Monday, January 29, 2007

Today's Ramble - 1/29/07

One of the things by which I am the most fascinated is how people spend their money. I prefer the term "invest" over "spend". But, regardless, how people invest their money tells a lot about them, and a lot about society in general. I read this weekend in the Oregonian about a couple who had written in to a columnist looking for advice on the best way to reduce their credit card debt. These folks had a combined household income of between $190,000 and $250,000 (depending on the year) and $68,000 in credit card debt. They wrote that they were not able to contribute to a retirement account or save money for college because of the credit card debt cost. The only thing more mind-boggling than this question coming from people with this kind of income is the non-chalance with which the columnist answered the question. It is as if this is an ordinary situation. If it is, can someone please direct me back to Kansas? What in the world do these people invest all of this money in?

My guess is that they are focused on pleasure and status (oh, and a lot of shopping). Yet, the question was not "how can we get better control of our spending?" It was, "should I sell my company stock to pay off our credit card debt?". Obviously, I am only guessing about the financial choices that these folks have made. It could be that they have had exhorbitant medical expenses to cover. The point is, this apparently absurd situation is treated as nothing unusual. I don't know about you, but that tells me that our society's ability to save and control spending is past. We are in for some tough times ahead my friends.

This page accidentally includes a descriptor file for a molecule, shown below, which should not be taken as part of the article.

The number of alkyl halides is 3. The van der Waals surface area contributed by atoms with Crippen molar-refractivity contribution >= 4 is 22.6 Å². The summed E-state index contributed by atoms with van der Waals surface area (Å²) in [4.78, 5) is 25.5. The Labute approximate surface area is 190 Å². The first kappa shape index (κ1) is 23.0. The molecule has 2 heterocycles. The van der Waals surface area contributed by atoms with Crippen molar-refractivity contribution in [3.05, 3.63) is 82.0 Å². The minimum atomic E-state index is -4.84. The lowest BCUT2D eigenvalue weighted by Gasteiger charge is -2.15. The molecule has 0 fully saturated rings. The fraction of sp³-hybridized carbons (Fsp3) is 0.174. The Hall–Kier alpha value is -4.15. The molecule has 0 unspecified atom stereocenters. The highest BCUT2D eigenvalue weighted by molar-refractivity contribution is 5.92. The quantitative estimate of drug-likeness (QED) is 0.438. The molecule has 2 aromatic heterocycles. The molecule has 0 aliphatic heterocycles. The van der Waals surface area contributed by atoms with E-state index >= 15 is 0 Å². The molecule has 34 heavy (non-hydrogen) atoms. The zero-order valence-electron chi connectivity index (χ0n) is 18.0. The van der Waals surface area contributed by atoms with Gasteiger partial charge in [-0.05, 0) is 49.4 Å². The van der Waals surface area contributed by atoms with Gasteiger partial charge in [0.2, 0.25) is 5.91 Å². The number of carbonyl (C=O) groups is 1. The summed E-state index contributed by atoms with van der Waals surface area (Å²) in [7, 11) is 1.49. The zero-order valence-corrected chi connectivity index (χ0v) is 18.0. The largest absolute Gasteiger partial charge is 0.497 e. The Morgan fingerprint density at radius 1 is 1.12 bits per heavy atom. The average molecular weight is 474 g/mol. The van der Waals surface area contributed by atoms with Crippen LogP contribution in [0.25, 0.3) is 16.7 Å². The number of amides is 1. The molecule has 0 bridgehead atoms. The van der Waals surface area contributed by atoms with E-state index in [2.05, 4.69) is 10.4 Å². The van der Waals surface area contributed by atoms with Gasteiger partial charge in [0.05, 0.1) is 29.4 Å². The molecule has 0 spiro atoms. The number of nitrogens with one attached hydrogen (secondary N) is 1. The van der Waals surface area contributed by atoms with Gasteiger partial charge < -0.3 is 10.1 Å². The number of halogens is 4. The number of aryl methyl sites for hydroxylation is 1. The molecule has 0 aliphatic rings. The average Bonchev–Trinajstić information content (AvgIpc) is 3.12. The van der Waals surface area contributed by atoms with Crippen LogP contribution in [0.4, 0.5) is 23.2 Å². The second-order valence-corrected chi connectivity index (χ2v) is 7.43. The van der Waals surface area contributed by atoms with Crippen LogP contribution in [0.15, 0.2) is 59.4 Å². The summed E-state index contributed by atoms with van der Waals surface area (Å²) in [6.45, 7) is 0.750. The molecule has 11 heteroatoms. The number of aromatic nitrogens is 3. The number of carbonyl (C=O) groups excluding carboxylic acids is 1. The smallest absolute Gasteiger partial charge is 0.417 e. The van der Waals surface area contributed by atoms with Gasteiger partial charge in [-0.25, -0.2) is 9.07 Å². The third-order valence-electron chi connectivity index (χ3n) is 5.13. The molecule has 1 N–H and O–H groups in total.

Thursday, January 25, 2007

Today's Ramble - 1/25/07

I apologize to my many readers for the delay in posting to the blog. Today's entry has to do with the falsehood of the pursuit of self-realization. We have heard for the past thirty years, at least, that that is our utmost purpose in life - a self-realized person is a happy person. The search for meaning in our lives is important. But it turns out that the relentless pursuit of self-realization (the "me" generation) has resulted ironically in many individuals with low self-esteem and a sense of being "lost".

Happiness research has shown why this may be so. People need to feel that they exist for something larger than themselves. They need to focus and work on something that provides a common good. Happiness comes from within and without. The two are not in contradiction. It is not one or the other, it is both. Richard Layard boils it all down to a compassion towards oneself and others. What he calls the "Greatest Happiness" is essentially the expression of that ideal. We need each other, not things. Through our relations with others we will attain a higher sense of well-being for ourselves.

Monday, January 15, 2007